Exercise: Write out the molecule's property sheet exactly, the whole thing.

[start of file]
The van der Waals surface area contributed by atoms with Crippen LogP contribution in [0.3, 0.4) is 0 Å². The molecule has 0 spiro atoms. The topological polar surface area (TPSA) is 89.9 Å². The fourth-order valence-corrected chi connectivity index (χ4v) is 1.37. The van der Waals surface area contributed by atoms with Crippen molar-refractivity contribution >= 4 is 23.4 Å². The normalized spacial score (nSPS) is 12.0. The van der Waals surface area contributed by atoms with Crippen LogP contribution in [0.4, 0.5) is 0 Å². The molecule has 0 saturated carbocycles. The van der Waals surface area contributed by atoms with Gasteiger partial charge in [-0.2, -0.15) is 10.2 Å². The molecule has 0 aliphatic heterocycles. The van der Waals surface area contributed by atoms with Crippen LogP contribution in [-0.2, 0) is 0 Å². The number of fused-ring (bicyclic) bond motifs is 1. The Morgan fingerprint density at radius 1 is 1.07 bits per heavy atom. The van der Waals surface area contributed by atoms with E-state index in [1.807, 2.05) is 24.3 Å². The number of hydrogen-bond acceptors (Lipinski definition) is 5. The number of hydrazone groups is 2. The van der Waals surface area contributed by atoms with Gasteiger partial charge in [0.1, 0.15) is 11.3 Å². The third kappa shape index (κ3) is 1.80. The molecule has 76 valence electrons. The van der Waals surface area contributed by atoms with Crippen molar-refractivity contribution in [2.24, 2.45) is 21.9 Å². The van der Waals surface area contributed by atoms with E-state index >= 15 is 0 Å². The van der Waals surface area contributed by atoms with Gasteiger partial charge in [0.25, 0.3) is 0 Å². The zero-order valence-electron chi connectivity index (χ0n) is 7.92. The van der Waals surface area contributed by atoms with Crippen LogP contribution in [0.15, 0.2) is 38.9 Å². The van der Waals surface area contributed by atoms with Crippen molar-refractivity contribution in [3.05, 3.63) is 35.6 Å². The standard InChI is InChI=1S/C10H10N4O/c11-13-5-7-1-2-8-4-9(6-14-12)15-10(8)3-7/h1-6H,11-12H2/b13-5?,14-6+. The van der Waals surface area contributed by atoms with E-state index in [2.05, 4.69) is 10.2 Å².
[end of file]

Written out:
The van der Waals surface area contributed by atoms with Crippen LogP contribution in [0.3, 0.4) is 0 Å². The molecule has 0 spiro atoms. The topological polar surface area (TPSA) is 89.9 Å². The fourth-order valence-corrected chi connectivity index (χ4v) is 1.37. The van der Waals surface area contributed by atoms with Crippen molar-refractivity contribution >= 4 is 23.4 Å². The normalized spacial score (nSPS) is 12.0. The van der Waals surface area contributed by atoms with Crippen LogP contribution in [0.4, 0.5) is 0 Å². The molecule has 0 saturated carbocycles. The van der Waals surface area contributed by atoms with Gasteiger partial charge in [-0.2, -0.15) is 10.2 Å². The molecule has 0 aliphatic heterocycles. The van der Waals surface area contributed by atoms with Crippen LogP contribution in [-0.2, 0) is 0 Å². The number of fused-ring (bicyclic) bond motifs is 1. The Morgan fingerprint density at radius 1 is 1.07 bits per heavy atom. The van der Waals surface area contributed by atoms with E-state index in [1.807, 2.05) is 24.3 Å². The number of hydrogen-bond acceptors (Lipinski definition) is 5. The number of hydrazone groups is 2. The van der Waals surface area contributed by atoms with Gasteiger partial charge in [0.1, 0.15) is 11.3 Å². The third kappa shape index (κ3) is 1.80. The molecule has 76 valence electrons. The van der Waals surface area contributed by atoms with Crippen molar-refractivity contribution in [2.24, 2.45) is 21.9 Å². The van der Waals surface area contributed by atoms with E-state index >= 15 is 0 Å². The van der Waals surface area contributed by atoms with Gasteiger partial charge in [0.25, 0.3) is 0 Å². The zero-order valence-electron chi connectivity index (χ0n) is 7.92. The van der Waals surface area contributed by atoms with Crippen LogP contribution in [0.15, 0.2) is 38.9 Å². The van der Waals surface area contributed by atoms with Crippen molar-refractivity contribution in [3.05, 3.63) is 35.6 Å². The standard InChI is InChI=1S/C10H10N4O/c11-13-5-7-1-2-8-4-9(6-14-12)15-10(8)3-7/h1-6H,11-12H2/b13-5?,14-6+. The van der Waals surface area contributed by atoms with E-state index in [2.05, 4.69) is 10.2 Å².